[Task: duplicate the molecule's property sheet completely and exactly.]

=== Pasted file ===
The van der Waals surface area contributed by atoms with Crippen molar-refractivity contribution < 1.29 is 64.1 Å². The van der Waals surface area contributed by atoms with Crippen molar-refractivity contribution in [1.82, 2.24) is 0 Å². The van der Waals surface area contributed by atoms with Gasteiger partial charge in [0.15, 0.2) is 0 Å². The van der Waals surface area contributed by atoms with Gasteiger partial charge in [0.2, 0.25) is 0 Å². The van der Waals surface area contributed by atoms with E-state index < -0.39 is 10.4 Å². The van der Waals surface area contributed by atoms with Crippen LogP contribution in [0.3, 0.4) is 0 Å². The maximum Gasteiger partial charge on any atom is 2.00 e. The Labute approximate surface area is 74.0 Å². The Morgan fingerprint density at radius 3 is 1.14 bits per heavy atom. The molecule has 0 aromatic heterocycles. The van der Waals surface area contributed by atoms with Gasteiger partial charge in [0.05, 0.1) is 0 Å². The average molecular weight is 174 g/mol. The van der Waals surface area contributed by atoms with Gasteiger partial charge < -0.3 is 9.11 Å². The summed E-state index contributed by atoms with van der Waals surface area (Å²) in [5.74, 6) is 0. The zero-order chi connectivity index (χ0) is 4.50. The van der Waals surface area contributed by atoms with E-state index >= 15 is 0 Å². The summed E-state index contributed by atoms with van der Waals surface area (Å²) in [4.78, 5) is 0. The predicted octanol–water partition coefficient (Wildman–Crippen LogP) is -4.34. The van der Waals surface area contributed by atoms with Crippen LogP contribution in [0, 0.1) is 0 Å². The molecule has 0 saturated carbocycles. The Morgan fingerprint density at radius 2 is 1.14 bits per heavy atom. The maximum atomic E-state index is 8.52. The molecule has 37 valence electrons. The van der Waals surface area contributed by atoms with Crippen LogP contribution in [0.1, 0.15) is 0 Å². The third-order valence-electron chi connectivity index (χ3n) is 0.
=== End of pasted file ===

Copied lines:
The van der Waals surface area contributed by atoms with Crippen molar-refractivity contribution < 1.29 is 64.1 Å². The van der Waals surface area contributed by atoms with Crippen molar-refractivity contribution in [1.82, 2.24) is 0 Å². The van der Waals surface area contributed by atoms with Gasteiger partial charge in [0.15, 0.2) is 0 Å². The van der Waals surface area contributed by atoms with Gasteiger partial charge in [0.2, 0.25) is 0 Å². The van der Waals surface area contributed by atoms with E-state index < -0.39 is 10.4 Å². The van der Waals surface area contributed by atoms with Crippen LogP contribution in [0.3, 0.4) is 0 Å². The maximum Gasteiger partial charge on any atom is 2.00 e. The Labute approximate surface area is 74.0 Å². The Morgan fingerprint density at radius 3 is 1.14 bits per heavy atom. The molecule has 0 aromatic heterocycles. The van der Waals surface area contributed by atoms with Gasteiger partial charge in [0.05, 0.1) is 0 Å². The average molecular weight is 174 g/mol. The van der Waals surface area contributed by atoms with Gasteiger partial charge < -0.3 is 9.11 Å². The summed E-state index contributed by atoms with van der Waals surface area (Å²) in [5.74, 6) is 0. The zero-order chi connectivity index (χ0) is 4.50. The van der Waals surface area contributed by atoms with E-state index >= 15 is 0 Å². The summed E-state index contributed by atoms with van der Waals surface area (Å²) in [4.78, 5) is 0. The predicted octanol–water partition coefficient (Wildman–Crippen LogP) is -4.34. The van der Waals surface area contributed by atoms with Crippen LogP contribution in [0, 0.1) is 0 Å². The molecule has 0 saturated carbocycles. The Morgan fingerprint density at radius 2 is 1.14 bits per heavy atom. The maximum atomic E-state index is 8.52. The molecule has 37 valence electrons. The van der Waals surface area contributed by atoms with Crippen LogP contribution in [0.1, 0.15) is 0 Å². The third-order valence-electron chi connectivity index (χ3n) is 0.